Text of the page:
« Reply #154 on: July 07, 2016, 10:44:11 am »
I'll use this as the opportunity for my monthly plug that I still think a large portion of "it" is just higher sulfur, which cuts through malt sweetness and makes otherwise flabby beers really crisp.

I'd love to concoct an appropriate mix of sulfur (mostly sulfur dioxide with a small touch of hydrogen sulfide) and do a side by side of the same beer with one sample being bubbled with the sulfur mix for a while.

I don't doubt that the long-term antioxidant impact of these chemicals could play a significant role as well, but a fair amount of this really feels like a "spicing" issue to me.

Interesting observation and I've wondered the same thing.  But until someone can tell me what "IT" is, I'm not gonna worry about if I have "IT".  Hell, until that happens, I don't even know if I want "IT"!
It's a lingering malt freshness, Denny. Most German/Czech beers have it as well as some Belgian beers (in my opinion). It's a fresher tasting quality to the malt character. We've been over this!

Interesting observation on the sulfur character... something to consider, I think. I'm not going to be getting rid of my copper chiller just yet though; although I do like the idea of stainless steel, so it's definitely on my radar.
Jesse

Offline narcout

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Re: Brewtan B
« Reply #155 on: July 07, 2016, 11:17:47 am »
I recommend not ordering it from ibrew.com . I knew ordering from Australia could be dicey due to the distance  - and it is.


Ok, I take back what I said - I got mine in the mail today. Gonna use it in the O-fest I'm brewing in a couple weeks, then on a German Pils. I'll definitely be posting the results.

Mine took 12 days to arrive, which seems pretty good considering.  I just made a few changes to my system and process, so I'm probably going to hold off on experimenting with the Brewtan until I get everything dialed in again.
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Offline narvin

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Re: Brewtan B
« Reply #156 on: July 07, 2016, 11:33:23 am »

It's a lingering malt freshness, Denny. Most German/Czech beers have it as well as some Belgian beers (in my opinion). It's a fresher tasting quality to the malt character. We've been over this!


This is interesting because I think Belgian beers also have an IT that it not just due to yeast; however, they routinely have grants, oxidizing mash filters (ancient 100 year old steel plates with cloth in between), and copper everywhere.  And if anything, the modern Belgian breweries that I visited (Bavik, Bush/Trolls) had less of IT. 

So, either a) German IT and Belgian IT are different (and they very well could be)
or b) It's not due to oxidation.

Offline HoosierBrew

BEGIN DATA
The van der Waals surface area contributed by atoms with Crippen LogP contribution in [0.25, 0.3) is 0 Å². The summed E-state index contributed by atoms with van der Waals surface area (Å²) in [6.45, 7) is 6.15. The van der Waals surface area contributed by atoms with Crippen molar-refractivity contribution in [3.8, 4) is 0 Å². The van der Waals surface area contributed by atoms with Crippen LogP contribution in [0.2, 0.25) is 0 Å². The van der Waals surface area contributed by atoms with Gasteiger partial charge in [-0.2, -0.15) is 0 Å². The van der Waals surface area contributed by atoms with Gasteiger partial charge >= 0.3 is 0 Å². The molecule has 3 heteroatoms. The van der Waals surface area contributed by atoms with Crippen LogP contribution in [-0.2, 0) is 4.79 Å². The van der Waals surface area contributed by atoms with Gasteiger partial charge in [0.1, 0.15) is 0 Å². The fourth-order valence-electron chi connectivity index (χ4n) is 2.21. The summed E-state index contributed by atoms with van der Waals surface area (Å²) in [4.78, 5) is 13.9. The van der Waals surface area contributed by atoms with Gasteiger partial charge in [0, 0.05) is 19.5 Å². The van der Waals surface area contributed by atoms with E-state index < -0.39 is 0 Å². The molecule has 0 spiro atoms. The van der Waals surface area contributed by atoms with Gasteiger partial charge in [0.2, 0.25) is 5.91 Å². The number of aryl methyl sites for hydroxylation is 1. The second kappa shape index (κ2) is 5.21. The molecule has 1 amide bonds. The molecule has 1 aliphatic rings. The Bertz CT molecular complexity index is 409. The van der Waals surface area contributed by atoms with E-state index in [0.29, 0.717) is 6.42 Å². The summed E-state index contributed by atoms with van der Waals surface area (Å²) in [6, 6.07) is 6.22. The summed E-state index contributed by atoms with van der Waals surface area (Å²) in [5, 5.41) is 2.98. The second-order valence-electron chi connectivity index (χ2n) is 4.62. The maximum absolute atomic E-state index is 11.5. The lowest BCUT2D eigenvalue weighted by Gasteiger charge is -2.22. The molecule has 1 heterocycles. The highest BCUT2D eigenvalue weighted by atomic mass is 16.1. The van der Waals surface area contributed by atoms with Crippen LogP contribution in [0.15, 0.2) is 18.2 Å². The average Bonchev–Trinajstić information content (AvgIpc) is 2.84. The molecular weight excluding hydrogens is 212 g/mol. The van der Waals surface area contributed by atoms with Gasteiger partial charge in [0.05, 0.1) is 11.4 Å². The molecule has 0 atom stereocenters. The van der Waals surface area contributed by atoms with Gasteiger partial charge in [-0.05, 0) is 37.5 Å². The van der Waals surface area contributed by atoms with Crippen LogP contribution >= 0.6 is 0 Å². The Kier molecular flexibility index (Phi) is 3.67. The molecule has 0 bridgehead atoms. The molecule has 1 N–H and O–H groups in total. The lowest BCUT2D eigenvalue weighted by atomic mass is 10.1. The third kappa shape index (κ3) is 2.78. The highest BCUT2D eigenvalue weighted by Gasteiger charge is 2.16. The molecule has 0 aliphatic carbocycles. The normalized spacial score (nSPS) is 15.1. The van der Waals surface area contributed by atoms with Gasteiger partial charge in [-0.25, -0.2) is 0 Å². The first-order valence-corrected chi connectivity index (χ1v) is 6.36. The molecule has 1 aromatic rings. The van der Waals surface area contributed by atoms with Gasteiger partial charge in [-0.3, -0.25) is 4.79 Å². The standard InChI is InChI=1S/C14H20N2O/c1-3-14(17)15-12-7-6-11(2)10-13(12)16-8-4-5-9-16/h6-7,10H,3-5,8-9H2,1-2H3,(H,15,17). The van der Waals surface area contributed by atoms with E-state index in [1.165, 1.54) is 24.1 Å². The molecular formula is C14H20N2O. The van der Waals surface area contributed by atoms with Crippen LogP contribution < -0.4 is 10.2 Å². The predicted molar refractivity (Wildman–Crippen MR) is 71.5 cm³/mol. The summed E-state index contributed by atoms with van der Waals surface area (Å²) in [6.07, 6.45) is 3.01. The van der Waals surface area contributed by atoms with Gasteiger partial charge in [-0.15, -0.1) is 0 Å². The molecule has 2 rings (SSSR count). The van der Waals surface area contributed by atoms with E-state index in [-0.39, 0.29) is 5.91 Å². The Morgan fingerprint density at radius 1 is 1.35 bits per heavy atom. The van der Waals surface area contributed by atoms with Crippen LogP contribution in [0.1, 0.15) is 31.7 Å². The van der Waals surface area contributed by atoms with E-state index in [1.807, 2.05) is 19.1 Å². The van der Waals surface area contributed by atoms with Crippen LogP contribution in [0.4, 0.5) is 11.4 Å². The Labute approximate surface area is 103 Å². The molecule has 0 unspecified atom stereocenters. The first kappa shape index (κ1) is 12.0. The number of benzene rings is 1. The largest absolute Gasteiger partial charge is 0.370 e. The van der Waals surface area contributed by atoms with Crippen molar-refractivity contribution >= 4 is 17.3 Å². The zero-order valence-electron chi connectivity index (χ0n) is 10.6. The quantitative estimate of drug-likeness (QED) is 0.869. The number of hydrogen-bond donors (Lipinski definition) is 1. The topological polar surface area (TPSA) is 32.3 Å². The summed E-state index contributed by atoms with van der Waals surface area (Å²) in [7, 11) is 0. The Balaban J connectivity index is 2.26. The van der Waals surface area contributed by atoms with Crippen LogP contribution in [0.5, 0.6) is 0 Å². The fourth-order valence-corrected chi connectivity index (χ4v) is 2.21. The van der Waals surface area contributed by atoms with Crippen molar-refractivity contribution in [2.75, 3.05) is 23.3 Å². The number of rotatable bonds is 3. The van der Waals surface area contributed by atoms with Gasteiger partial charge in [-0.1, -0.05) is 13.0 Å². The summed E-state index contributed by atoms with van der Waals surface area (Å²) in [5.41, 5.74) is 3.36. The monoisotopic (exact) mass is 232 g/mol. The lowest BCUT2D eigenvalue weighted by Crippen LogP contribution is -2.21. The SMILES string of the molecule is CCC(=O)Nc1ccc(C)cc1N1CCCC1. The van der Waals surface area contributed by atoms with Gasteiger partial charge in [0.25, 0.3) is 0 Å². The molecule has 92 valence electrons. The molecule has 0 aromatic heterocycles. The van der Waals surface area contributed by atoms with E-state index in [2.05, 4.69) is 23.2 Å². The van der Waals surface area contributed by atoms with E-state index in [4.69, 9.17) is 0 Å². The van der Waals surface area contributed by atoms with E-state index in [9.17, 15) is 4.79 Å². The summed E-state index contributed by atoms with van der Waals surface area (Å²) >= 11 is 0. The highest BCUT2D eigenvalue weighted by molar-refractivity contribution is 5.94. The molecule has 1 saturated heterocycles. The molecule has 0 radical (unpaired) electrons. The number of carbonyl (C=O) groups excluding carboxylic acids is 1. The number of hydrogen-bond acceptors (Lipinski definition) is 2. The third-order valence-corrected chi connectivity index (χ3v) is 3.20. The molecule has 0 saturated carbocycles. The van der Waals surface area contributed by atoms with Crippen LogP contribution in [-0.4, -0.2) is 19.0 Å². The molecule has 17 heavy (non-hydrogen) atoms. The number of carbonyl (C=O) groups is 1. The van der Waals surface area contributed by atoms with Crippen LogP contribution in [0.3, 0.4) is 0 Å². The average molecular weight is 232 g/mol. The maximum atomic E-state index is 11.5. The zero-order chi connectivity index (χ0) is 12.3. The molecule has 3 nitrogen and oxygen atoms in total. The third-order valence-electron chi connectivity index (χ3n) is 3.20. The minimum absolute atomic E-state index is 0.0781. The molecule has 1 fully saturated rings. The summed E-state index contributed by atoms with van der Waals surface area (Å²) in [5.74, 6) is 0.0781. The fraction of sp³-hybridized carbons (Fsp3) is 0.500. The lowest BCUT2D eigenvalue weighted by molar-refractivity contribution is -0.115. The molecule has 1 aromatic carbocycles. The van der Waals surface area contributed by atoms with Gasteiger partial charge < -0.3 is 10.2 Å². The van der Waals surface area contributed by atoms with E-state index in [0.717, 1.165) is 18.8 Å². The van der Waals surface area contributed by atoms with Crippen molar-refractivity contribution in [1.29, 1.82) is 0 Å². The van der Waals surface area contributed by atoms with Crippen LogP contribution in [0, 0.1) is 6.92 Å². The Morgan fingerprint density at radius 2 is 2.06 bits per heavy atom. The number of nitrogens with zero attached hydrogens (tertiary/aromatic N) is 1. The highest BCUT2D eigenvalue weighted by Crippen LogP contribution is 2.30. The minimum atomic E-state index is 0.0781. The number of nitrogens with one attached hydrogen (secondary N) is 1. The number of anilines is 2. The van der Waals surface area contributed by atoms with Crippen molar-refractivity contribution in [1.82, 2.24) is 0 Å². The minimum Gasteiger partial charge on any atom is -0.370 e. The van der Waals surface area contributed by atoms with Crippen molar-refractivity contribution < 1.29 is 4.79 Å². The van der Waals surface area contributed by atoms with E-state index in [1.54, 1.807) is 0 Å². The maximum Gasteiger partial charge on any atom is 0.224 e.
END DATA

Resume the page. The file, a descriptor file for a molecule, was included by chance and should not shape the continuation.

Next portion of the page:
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Re: Brewtan B
« Reply #157 on: July 07, 2016, 11:42:11 am »
I recommend not ordering it from ibrew.com . I knew ordering from Australia could be dicey due to the distance  - and it is.


Ok, I take back what I said - I got mine in the mail today. Gonna use it in the O-fest I'm brewing in a couple weeks, then on a German Pils. I'll definitely be posting the results.

Mine took 12 days to arrive, which seems pretty good considering.  I just made a few changes to my system and process, so I'm probably going to hold off on experimenting with the Brewtan until I get everything dialed in again.


Yeah, that's pretty quick. My first order never came, the last one took 3 weeks. Maybe I'll get lucky next time. And I purposely didn't change anything with my procedure when I used it, so hopefully I can assess fairly.
Jon H.

Offline denny

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Re: Brewtan B
« Reply #158 on: July 07, 2016, 11:45:00 am »
It's a lingering malt freshness, Denny. Most German/Czech beers have it as well as some Belgian beers (in my opinion). It's a fresher tasting quality to the malt character. We've been over this!



I get that from beers other than German ones.
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Offline HoosierBrew

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Re: Brewtan B
« Reply #159 on: July 07, 2016, 12:27:41 pm »
This is interesting because I think Belgian beers also have an IT that it not just due to yeast; however, they routinely have grants, oxidizing mash filters (ancient 100 year old steel plates with cloth in between), and copper everywhere.  And if anything, the modern Belgian breweries that I visited (Bavik, Bush/Trolls) had less of IT. 

So, either a) German IT and Belgian IT are different (and they very well could be)
or b) It's not due to oxidation.


Yeah, that's pretty hard to discount. I'm curious to see what (if any) effect Brewtan has on my beer, but it's hard not to think about breweries that still use old world methods and make outstanding beers.